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IHS: Global upstream sales hit record $107 billion in 2010

By OGJ editors
HOUSTON, Jan. 5
-- Worldwide sales of upstream oil and gas properties reached a record $107 billion in 2010, a 160% increase above 2009 transactions, according to preliminary figures by IHS Inc., Englewood, Colo., for its 2011 review of mergers and acquisitions.

This increase was driven by spending by national oil companies; major divestiture programs by BP PLC, ConocoPhillips, Suncor Energy Inc., and Devon Energy Corp.; as well as major joint ventures focused on North American unconventional resource plays, IHS said.

Value of total upstream merger and acquisition transactions, including corporate mergers, rose by $16 billion to $160 billion, although there were no corporate mergers greater than $10 billion in 2010. Corporate transaction value retreated to about $53 billion in 2010 after spiking on the ExxonMobil Corp.–XTO Inc. and Suncor Energy–Petro-Canada mergers in 2009.

Three primary drivers led to the record asset deal value, said Christopher Sheehan, director of M&A research at IHS. These were: “sustained strength in oil prices reinforced by growing confidence in the economy, large packages of attractive producing assets on the market, and low natural gas prices in North America.” He said, “In 2010, many oil and gas companies moved to restructure, refocus, or expand their portfolios as an improving global economy engendered confidence in steady high oil prices. [NOCs] seized the opportunity to purchase hard assets in a strategic expansion of their global natural resource holdings.”

Sheehan said, “In addition, continued low North American natural gas prices provided attractive opportunities for well-financed new entrants to invest in shale and tight sands plays. At the same time, rising equity prices made the pursuit of corporate acquisitions more expensive.”

According to IHS, upstream asset sales more than doubled to $59 billion in North America in 2010, although the region’s share of total global upstream transaction value slipped to 54% in 2010 from 68% in 2009 when the value was inflated by corporate mergers. North American activity in 2010 was dominated by shale resource investment, including more than 150% year-on-year increase on US asset deal spending. Regulatory uncertainty in the Gulf of Mexico following the deepwater Macondo blowout last summer “led to only sporadic transaction flow there,” IHS reported.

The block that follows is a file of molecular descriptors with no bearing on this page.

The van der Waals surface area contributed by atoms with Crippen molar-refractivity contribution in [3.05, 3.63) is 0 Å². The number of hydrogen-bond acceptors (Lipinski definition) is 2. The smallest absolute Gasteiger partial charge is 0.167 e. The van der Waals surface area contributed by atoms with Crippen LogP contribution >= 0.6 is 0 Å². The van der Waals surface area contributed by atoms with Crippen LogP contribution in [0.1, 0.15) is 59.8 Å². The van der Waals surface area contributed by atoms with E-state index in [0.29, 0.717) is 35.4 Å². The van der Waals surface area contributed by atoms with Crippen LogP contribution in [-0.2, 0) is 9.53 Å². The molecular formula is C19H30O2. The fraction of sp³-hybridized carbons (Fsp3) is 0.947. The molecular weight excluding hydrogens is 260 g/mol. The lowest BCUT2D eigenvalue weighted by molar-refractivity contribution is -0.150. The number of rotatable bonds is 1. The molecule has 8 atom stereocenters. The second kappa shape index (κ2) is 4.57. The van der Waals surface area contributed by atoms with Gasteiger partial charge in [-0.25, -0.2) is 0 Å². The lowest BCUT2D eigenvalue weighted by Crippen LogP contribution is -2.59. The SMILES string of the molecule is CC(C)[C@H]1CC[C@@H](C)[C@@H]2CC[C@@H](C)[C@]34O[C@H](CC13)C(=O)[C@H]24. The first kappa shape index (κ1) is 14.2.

LatAm M&A soared
IHS reported the biggest increase in upstream transaction value was in Latin America where deal value soared to $29 billion. That milestone was “fueled by Chinese [NOCs] expanding their upstream footprint in the Americas, including gaining access to Brazil’s immense deepwater presalt resources,” IHS analysts said. “To put this phenomenal growth in perspective, Latin America accounted for 18% of the worldwide upstream transaction value in 2010, skyrocketing sixfold above the 2009 transaction value that represented just 3% of the global total.”

In Asia-Pacific, total transaction value more than tripled to $18 billion, while activity was flat or lower in Europe, Africa, the Middle East, and the former Soviet Union. “The volume of distressed assets on the market dampened deal pricing gains in 2010 compared with the previous year,” IHS said. “Weighted, average oil and gas proved-reserve deal pricing rose to $10.59/bbl of oil equivalent in 2010 from $9.72/boe in 2009. Deal pricing for proved, oil-weighted transactions increased to $9.78/boe in 2010 from $8.48/boe in 2009.”

In the US, deal pricing for proved, oil-weighted transactions increased sharply to $16.51/boe last year from $12.72/boe in 2009. “Despite persistently weak natural gas prices, gas-weighted, proved-reserve deal pricing in the US (the world’s most liquid upstream M&A market) actually rose slightly from $11.26/boe in 2009, to $11.79/boe in 2010,” IHS said.

Robust unconventionals
Unconventional resources represented more than one third of total worldwide upstream transaction value, or $57 billion, in 2010. “This high figure is steady with 2009 values, which included more than $30 billion attributable to the ExxonMobil–XTO merger,” said IHS. The major trends surrounding unconventional resources last year were near doubling of asset deals focused on tight gas plays and more than tripling of transactions focused on Canadian oil sands.

“The Canadian oil sands assets,” Sheehan said, “were more attractive to international investors due to the combination of improved project economics boosted by higher crude oil prices and a welcoming climate for cross-border M&A by the Canadian government.”

NOCs and sovereign wealth funds (SWF) dramatically increased acquisitions of global upstream properties to feed their rapidly growing economies. Total NOC and SWF transaction value reached $32 billion or 20% of the global total in 2010, up from 13% of worldwide transaction value in 2009. Total global purchases by Chinese NOCs increased from $14 billion in 2009 to $26 billion in 2010.

IHS will present a comprehensive analysis of 2010 transactions and forward-looking insight into 2011 and beyond in its IHS Herold 2011 Global Upstream M&A Review, to be released in early March.


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